Part of the family

Under communist rule, most of those Jews who had survived the holocaust to return to Poland were exp

There isn't much to choose from in the gift shop at Lodz Airport. Behind a glass screen there is a modest selection of keyrings - and money-pots fashioned into grotesque caricatures of Hasidic Jews.

Poland has always had a complex relationship with its Jewish citizens, whose liberties were safeguarded by the Statute of Kalisz in the 13th century. When written, it was probably the most politically progressive document in the world.

By the 1930s, Poland's Jewish population was around 3.3 million. The nation's Yiddish film industry was admired across Europe. Then came war, ghettoisation and the Holocaust. Under communist rule, most of those Jews who had survived to return were expelled. Today, the most generous estimates place the Jewish population at roughly 30,000.

A little over 100 miles to the south of Lodz, in Kraków, the annual Jewish Culture Festival ended on 6 July. Established 20 years ago, it draws thousands of visitors to the city's old Jewish quarter, Kazimierz. This year's programme included workshops in Hebrew calligraphy and lessons in Jewish cookery.

The overwhelming majority of the festival's participants and organisers are not Jewish. Among young Poles, enthusiasm for the country's Jewish legacy has become a shorthand for intellectualism and progressive politics.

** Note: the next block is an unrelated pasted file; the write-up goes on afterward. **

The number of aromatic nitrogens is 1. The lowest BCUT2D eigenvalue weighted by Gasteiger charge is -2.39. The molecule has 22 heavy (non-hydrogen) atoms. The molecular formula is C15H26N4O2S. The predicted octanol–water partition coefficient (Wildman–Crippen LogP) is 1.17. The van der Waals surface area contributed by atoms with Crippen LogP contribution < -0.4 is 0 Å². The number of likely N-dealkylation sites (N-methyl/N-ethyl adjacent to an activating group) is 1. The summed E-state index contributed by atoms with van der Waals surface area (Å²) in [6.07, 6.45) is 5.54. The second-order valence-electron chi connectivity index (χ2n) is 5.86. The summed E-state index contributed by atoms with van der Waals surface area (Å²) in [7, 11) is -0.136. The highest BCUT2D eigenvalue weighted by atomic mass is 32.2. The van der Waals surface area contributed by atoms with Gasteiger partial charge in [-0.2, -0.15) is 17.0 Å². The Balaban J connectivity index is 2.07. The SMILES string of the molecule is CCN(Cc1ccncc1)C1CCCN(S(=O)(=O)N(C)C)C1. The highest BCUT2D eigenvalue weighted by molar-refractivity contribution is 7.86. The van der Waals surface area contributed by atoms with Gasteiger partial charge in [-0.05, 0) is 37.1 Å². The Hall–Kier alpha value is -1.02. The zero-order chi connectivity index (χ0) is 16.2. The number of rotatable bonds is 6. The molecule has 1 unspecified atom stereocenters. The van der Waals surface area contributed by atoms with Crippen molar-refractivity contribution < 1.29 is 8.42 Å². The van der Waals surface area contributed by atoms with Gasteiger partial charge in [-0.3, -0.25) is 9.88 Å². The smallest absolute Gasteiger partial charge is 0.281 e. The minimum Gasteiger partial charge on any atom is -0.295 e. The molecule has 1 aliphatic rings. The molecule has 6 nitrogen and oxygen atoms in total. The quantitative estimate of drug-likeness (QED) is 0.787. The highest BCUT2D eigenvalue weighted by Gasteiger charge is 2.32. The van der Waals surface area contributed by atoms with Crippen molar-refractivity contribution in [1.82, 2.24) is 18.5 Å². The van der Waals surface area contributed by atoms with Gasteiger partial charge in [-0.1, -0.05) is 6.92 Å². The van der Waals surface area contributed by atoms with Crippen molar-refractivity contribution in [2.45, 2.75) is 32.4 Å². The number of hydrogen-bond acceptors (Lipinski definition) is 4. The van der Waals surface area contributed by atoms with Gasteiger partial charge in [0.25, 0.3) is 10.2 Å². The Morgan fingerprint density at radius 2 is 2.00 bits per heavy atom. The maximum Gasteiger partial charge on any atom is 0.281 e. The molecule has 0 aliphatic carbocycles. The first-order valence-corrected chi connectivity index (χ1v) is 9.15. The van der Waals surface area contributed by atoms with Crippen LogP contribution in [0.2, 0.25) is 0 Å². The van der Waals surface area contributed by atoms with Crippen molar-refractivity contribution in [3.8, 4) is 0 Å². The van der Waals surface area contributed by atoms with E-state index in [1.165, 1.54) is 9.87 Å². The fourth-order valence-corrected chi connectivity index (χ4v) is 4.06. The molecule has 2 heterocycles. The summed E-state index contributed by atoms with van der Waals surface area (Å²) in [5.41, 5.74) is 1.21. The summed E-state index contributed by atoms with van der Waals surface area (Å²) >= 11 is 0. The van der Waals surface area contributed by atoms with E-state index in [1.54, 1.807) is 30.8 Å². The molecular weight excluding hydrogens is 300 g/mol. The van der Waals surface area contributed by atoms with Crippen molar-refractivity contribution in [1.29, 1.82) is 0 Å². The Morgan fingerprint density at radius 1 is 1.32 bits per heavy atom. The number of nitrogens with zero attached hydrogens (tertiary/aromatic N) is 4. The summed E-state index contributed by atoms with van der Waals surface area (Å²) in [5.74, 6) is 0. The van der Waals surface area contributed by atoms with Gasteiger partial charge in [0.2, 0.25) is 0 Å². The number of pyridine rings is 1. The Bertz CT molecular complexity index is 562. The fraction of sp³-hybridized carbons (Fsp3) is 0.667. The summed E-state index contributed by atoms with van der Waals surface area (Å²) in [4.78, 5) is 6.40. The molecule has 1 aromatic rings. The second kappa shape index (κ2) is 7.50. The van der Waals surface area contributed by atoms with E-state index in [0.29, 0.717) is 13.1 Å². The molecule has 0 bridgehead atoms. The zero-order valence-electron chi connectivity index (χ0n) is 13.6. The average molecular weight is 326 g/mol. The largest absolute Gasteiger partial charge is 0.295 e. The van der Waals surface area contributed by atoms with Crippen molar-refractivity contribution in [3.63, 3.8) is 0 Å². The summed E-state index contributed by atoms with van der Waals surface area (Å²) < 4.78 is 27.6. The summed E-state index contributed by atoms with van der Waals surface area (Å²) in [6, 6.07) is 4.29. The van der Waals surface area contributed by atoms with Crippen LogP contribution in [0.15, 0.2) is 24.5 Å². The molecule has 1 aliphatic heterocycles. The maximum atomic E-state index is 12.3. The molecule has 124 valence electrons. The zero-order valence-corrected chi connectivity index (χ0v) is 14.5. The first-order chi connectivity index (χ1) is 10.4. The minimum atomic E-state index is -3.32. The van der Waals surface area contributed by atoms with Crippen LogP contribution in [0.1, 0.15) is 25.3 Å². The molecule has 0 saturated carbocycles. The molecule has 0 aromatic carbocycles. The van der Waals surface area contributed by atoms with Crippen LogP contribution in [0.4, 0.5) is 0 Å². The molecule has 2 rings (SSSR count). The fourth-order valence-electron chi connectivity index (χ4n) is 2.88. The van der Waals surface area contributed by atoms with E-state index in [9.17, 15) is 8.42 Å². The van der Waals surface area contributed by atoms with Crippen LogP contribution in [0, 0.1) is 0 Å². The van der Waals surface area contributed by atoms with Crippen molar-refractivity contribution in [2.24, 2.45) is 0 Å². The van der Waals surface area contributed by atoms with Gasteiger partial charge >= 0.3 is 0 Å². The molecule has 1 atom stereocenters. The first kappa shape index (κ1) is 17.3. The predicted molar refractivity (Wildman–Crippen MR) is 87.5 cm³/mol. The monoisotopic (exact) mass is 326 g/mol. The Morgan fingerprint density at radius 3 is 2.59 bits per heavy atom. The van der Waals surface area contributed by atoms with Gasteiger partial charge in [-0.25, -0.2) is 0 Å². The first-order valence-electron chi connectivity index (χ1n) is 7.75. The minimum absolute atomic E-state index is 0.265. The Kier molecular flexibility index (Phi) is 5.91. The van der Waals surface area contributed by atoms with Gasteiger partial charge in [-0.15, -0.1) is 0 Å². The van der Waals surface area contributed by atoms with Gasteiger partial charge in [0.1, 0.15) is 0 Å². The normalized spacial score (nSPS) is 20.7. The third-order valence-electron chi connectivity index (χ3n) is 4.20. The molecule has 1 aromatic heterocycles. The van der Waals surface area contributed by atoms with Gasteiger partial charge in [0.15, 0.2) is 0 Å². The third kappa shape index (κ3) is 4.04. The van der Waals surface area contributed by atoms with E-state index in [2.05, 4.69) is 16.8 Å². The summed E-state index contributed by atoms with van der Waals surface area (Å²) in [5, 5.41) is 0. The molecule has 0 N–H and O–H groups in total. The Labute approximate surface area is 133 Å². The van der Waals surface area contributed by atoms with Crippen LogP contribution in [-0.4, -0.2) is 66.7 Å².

Agnieszka Niemczyk, who leads Zoom, Poland's Jewish youth organisation, thinks the reason for the burgeoning popularity of Jewish arts and language is simply their merit. "At a concert I met a young man who was with his mother," she recalls. "As the music came to an end he turned to her and said: 'How beautiful this is. I regret that I am not a Jew.'"

Despite this, tacky renderings of Hasids are not Poland's only echoes of anti-Semitism. Occasional attacks on graves and other Jewish sites are not unique to Poland. But Radio Maryja, an influential nationalist station, has regularly hosted explicitly anti-Semitic views, condemning Jews as "greedy". Paradoxically, it is the lure of cash that may persuade the station to reconsider its output. Last year it was denied a major EU grant due to its hosting of racists and Holocaust deniers.

The EU has, however, provided the nation's extremists with a new platform. The Oxford-educated MEP Maciej Giertych used Strasbourg to launch a bizarre booklet on the supposed "biological separateness" of Jews. The booklet even carried an official European Parliament logo on its cover.

But Michael Schudrich, the Chief Rabbi of Poland, is optimistic. He believes various factors are combining to eradicate anti-Semitism, and sees "a rejection of what went before - both communism and xenophobia".

The idea that Jewish life is a separate and alien aspect of Polish society harks back centuries. But for many of Poland's young people, such arguments now seem as absurd as they are distasteful. The challenge today is not just to regard Jewish life benignly, but to see it as part of their own, shared heritage. Rabbi Schudrich insists that "through education and cultural exchanges, anti-Semitism can be lessened to almost nothing".